In the aftermath of the Great War, the de Witt family are struggling to piece together the shattered fragments of their lives.
Rudolf and his wife, Verena, are still reeling from the loss of their second son and don't know how to function in the postwar world. Stoneythorpe Hall has become an empty shell, with no servants to ensure its upkeep.
Celia, the de Witts' youngest daughter, is still desperate to spread her wings and see more of the world. To escape Stoneythorpe and the painful secrets that lie there, she moves to London and embraces life and love in the Roaring '20s.
It was well read but the storyline was predictable and the character development never really made up for it.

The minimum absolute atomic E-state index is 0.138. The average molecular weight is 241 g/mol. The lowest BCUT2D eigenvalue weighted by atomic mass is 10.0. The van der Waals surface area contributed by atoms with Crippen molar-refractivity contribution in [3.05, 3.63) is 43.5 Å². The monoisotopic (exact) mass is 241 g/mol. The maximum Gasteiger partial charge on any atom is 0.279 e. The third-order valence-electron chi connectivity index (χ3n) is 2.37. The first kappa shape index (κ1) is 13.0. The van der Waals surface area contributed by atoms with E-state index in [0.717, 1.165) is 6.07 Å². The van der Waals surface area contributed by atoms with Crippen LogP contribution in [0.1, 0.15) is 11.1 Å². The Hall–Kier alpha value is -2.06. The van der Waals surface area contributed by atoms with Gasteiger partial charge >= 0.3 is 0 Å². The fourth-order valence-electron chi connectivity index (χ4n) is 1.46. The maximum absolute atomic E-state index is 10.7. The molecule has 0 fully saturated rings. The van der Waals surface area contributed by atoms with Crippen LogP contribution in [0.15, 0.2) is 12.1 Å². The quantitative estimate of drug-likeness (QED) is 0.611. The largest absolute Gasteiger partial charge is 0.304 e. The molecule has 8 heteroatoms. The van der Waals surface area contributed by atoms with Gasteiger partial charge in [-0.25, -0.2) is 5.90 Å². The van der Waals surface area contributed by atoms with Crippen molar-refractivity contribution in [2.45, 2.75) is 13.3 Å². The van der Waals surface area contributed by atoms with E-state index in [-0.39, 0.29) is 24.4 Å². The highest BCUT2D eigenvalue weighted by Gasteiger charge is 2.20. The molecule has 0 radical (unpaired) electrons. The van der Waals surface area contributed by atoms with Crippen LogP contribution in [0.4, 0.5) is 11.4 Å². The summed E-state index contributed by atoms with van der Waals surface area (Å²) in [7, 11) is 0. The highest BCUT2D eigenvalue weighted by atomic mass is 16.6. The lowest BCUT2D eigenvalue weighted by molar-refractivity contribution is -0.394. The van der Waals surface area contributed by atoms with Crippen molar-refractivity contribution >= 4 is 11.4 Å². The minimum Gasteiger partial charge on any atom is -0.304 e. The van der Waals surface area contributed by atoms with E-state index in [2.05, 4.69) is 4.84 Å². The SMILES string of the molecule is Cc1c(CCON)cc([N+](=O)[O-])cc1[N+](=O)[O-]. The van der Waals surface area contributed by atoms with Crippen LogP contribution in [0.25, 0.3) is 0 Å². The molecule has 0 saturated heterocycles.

The story was told from the perspective of three characters but it was hard to see how some parts/perspectives added to the story. Many of the sub plots were underdeveloped, unrelated to what appeared to be the key theme, and/or lacked satisfying conclusions, though more time was often spent on these sub plots, than the titled plot.
The court aspects also annoyed me. Even back in the war years I don't believe the lawyer would have gotten away with the hearsay, speculation, and storytelling as described which made the whole thing seem like a farce.
Overall, It was fine for a long car journey but not a satisfying or gripping tale.